Friday, 20 November 2020 06:58

The Effect of Kenya’s Ontological (in) Security in the Context of the Horn of Africa

Written by C. C. O. Okwany
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C. C. O. Okwany

Department of Political Science and Public Administration,

The University of Nairobi.

Postal address – 48171, 00100 Nairobi, Kenya: +254 729 226 64

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In analyzing the evolution of Kenyan foreign policy from the period of 1963 to 2020, I consider the contribution of psychology and sociology into security studies.  Comparing different cases such as the ‘Shifta wars,’ ‘Wagalla massacre,’ Anti-Terror legislation, International Criminal Court (ICC) cases, ‘Operation Linda Nchi’ (OLN), and Maritime Boundary Dispute (MBD) including their consequences. Interrogating Kenya’s security, I concentrate on the ontological security paradigm, taking into contexts the stability and adaptability of identity components. I conclude that Kenya struggles with her identity internally while internationally, the state’s nationalistic identity is almost tangible.  The state influence of international actors’ impact on the (in) security of Kenya and the region.  The paper is guided by the secondary data from the past thinkers on Kenyan foreign policy and primary sources from key informants’ interviews and conferences related to the topic. The paper recommends that Kenya’s foreign policy behavior should concentrate more on the pan-African philosophy, applying the ubuntu thinking to foster collective identity and avoid sporadic al-Shabaab attacks and Somalia continuous irredentist ideas.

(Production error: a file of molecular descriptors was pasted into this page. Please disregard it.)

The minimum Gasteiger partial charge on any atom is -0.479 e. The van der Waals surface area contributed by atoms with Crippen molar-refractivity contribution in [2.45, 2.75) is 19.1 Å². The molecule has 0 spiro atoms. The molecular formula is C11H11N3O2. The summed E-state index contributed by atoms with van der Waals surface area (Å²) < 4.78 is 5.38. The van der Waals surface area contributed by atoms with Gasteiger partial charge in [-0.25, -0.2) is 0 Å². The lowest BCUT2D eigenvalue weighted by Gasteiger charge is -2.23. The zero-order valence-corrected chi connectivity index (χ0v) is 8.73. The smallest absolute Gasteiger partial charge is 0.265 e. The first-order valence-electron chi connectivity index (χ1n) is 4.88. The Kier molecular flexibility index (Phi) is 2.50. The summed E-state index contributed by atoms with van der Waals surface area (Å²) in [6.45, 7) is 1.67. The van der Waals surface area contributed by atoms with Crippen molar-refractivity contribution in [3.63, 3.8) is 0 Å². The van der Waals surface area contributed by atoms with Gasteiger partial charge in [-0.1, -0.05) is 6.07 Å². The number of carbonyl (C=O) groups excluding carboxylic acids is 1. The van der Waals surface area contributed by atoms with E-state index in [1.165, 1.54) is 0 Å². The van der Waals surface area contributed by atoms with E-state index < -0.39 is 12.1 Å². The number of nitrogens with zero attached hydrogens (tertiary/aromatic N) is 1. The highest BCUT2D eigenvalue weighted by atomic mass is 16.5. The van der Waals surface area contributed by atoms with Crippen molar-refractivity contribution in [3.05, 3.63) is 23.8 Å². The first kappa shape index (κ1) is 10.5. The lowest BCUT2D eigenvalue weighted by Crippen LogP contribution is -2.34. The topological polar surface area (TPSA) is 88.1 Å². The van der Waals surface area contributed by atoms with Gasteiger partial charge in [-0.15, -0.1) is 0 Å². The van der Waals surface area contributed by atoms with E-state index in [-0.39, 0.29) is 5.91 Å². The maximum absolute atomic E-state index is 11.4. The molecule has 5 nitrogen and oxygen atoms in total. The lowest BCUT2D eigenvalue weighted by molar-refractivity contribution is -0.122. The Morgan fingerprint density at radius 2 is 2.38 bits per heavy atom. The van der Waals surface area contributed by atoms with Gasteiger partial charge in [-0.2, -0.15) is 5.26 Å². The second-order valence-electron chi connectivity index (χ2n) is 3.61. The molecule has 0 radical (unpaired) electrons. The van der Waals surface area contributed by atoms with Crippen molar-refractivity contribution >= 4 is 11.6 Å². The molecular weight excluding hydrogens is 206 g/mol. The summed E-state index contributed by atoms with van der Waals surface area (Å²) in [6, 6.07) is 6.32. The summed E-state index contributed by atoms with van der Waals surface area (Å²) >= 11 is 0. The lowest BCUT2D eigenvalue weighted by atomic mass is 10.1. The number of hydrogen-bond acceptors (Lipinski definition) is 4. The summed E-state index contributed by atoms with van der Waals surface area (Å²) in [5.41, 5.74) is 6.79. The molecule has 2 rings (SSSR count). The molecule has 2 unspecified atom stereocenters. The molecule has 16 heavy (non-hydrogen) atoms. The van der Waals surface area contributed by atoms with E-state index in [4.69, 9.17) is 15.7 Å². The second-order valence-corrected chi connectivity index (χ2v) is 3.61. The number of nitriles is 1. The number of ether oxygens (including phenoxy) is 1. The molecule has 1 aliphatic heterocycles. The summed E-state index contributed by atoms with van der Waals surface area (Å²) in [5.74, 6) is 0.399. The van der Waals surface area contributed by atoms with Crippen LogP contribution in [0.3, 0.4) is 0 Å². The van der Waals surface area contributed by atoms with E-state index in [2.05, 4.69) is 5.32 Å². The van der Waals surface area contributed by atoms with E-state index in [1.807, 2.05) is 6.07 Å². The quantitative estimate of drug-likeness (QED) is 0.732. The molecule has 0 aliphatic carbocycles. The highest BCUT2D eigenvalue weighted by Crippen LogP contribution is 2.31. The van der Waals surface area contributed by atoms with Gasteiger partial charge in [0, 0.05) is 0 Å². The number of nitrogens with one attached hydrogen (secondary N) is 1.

Keywords: Foreign policy, horn of Africa, Kenya, ontological security

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